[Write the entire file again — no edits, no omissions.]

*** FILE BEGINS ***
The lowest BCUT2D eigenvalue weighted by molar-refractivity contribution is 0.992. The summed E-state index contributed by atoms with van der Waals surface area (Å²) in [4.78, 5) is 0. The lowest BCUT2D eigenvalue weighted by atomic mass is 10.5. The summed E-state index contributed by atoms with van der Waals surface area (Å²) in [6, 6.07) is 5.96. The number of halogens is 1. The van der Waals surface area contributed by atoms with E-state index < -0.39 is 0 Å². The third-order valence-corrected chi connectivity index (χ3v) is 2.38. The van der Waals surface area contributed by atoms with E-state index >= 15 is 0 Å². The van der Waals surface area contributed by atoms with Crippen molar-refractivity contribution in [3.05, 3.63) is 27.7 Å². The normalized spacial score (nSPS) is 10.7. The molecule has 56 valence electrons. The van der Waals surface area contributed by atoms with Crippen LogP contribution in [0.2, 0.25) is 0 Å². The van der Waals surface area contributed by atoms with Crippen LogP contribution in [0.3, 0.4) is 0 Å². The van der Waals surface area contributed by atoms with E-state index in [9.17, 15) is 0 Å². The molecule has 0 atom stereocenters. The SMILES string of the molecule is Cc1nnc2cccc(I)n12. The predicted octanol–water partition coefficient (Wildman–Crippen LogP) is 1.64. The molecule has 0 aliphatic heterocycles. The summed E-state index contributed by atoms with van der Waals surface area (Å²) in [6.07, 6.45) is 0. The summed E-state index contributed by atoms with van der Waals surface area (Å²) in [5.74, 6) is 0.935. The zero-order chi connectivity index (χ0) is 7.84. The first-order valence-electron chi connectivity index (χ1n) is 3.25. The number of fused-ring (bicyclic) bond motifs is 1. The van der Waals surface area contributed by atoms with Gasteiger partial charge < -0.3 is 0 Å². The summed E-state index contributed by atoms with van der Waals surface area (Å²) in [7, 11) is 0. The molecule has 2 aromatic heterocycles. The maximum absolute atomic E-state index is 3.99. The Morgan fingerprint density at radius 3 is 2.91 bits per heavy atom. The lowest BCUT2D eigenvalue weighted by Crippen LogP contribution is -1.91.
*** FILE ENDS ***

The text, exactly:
The lowest BCUT2D eigenvalue weighted by molar-refractivity contribution is 0.992. The summed E-state index contributed by atoms with van der Waals surface area (Å²) in [4.78, 5) is 0. The lowest BCUT2D eigenvalue weighted by atomic mass is 10.5. The summed E-state index contributed by atoms with van der Waals surface area (Å²) in [6, 6.07) is 5.96. The number of halogens is 1. The van der Waals surface area contributed by atoms with E-state index < -0.39 is 0 Å². The third-order valence-corrected chi connectivity index (χ3v) is 2.38. The van der Waals surface area contributed by atoms with E-state index >= 15 is 0 Å². The van der Waals surface area contributed by atoms with Crippen molar-refractivity contribution in [3.05, 3.63) is 27.7 Å². The normalized spacial score (nSPS) is 10.7. The molecule has 56 valence electrons. The van der Waals surface area contributed by atoms with Crippen LogP contribution in [0.2, 0.25) is 0 Å². The van der Waals surface area contributed by atoms with Crippen LogP contribution in [0.3, 0.4) is 0 Å². The van der Waals surface area contributed by atoms with E-state index in [9.17, 15) is 0 Å². The molecule has 0 atom stereocenters. The SMILES string of the molecule is Cc1nnc2cccc(I)n12. The predicted octanol–water partition coefficient (Wildman–Crippen LogP) is 1.64. The molecule has 0 aliphatic heterocycles. The summed E-state index contributed by atoms with van der Waals surface area (Å²) in [6.07, 6.45) is 0. The summed E-state index contributed by atoms with van der Waals surface area (Å²) in [5.74, 6) is 0.935. The zero-order chi connectivity index (χ0) is 7.84. The first-order valence-electron chi connectivity index (χ1n) is 3.25. The number of fused-ring (bicyclic) bond motifs is 1. The van der Waals surface area contributed by atoms with Gasteiger partial charge < -0.3 is 0 Å². The summed E-state index contributed by atoms with van der Waals surface area (Å²) in [7, 11) is 0. The molecule has 2 aromatic heterocycles. The maximum absolute atomic E-state index is 3.99. The Morgan fingerprint density at radius 3 is 2.91 bits per heavy atom. The lowest BCUT2D eigenvalue weighted by Crippen LogP contribution is -1.91.